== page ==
How my siblings and I looked forward to butterfly-blue-sky summers when we would go to visit our cousins. The lure of the sea and endless play-filled days beckoned and made the elbow poking and constant brother-made car engine noises bearable. Eventually the two revving four-strokes would succumb to the power of the real car and sleep, and my sister would nod her head on my shoulder. I would stay awake to feast on every flickering view framed by our old car's window.
The road was unpaved gravel. It slithered and wound its way round the hills and cliffs. Sometimes our wheels dislodged stones that slipped and bounced down the sheer rock face to the sea.
Brave wind-swept trees mountain-climbed all the way down to the ocean, where the sea spandexed to the sky. Stretched before us were the regal, glittering waves.
Still higher we climbed, worming our way round the wind-scarred hills that looked like huge knees clad in skirts of green trimmed in cream at the sandy petticoat beaches.
They looked that way from above but bare feet told a different tale when our feet were scraped on the dead-bone driftwood that lay wrecked and heaped on the stony shore.
Dad would yell, "We're nearly there," interrupting a chorus of, "She'll-be-coming-round-the-mountain." That meant we had reached the bridge. The “temporary” bridge had been flung over the river estuary during World War II. It clanked as our car drove over it. I held my breath until we were free of the metal web that suspended us too high, over the fast racing river.
The river often flooded. When it did, the open-mouthed sea would swallow huge gulps of yellow brown silt. Several trees were beavered across the ribbons of water below. How undignified they looked with their arms and legs flung everywhere.
As the fingers of light slipped off the hills, the darkness rolled in. The small community had no electricity. So there were no streetlights. Only odd yellow lamp-lit windows winking in the distance interrupted the oncoming darkness.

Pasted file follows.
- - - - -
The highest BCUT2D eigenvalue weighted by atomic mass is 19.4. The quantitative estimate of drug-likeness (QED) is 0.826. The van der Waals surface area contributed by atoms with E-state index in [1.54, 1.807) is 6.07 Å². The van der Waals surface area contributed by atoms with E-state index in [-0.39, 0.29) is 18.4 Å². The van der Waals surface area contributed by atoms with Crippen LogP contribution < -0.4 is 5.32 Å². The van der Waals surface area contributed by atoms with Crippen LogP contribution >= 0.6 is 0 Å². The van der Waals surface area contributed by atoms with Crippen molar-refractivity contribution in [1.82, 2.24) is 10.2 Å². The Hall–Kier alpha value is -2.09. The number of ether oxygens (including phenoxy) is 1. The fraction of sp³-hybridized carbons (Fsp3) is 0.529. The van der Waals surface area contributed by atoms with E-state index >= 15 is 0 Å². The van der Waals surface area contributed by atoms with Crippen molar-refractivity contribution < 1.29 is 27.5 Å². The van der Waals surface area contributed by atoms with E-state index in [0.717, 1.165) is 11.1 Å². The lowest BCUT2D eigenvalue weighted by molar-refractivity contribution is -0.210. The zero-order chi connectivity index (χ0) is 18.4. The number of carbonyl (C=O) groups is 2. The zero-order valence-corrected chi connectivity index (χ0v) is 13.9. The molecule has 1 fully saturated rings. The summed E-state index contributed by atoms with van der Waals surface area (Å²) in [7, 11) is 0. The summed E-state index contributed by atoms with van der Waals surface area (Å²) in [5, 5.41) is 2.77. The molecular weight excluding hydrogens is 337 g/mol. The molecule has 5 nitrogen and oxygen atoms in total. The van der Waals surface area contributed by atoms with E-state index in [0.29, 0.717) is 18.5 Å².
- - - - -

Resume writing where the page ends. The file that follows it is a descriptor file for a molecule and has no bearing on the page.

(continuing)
Aunty had risen at five that morning to stoke the wood fire. There was a roast dinner waiting and a chocolate cake. The food tasted wonderful, as if we were eating outdoors. A generator out back, beating its rhythm, lit the house and powered Uncle John's stereo. He loved musicals, and we all sang after dinner surrounded by the Gauguin’s smiling Polynesian maidens.
We loved being with our cousins. There were four of us to match their four. Finally we were cocooned in sleeping bags wherever there was room, dreaming of going to the beach the next day.
How we loved to ride bare back on smooth driftwood horses. The boys commanded pirate ship logs and only left them when the blue sea beckoned to us to swim in her. Uncle would tie his towel on his head and take us to the best swimming hole. We ducklinged after him to swim there and splash dive from the rocks.
Back at the house we climbed the cliffs behind the school. It was great to have a whole playground to play in, but hopscotch lines were boundaries, and we were wild things. We climbed the cliffs until we felt the tangy salt wind comb through our hair. Wildly, we ran pretending to be Red Indians war whooping over the grassy hills. Always our parents would hold hands to their brows to scout for us on the horizon.
Even when rain pelted against the windows and smudged the sky charcoal-gray, we loved it there because in the hall was a chalkboard wall where we created countless worlds, even red skied worlds with blue grass. Best of all, to me, there were shelves and shelves of books. I ran my hand over them in awe, then pried one away from its neighbors and, there in a cushioned corner, I would plunge into a new world. Those books watered my mind's garden.
All too soon our summer evaporated like steam on a hot road, and we had to go back to school. But nothing could take away what we learned while Aunty stoked the wood stove and the sea constantly sang to the rocky shore.
copyright © 2014
Writer Jenny Harp is a New Zealander grandmother who lives in the United States with her husband and loves God, life and family.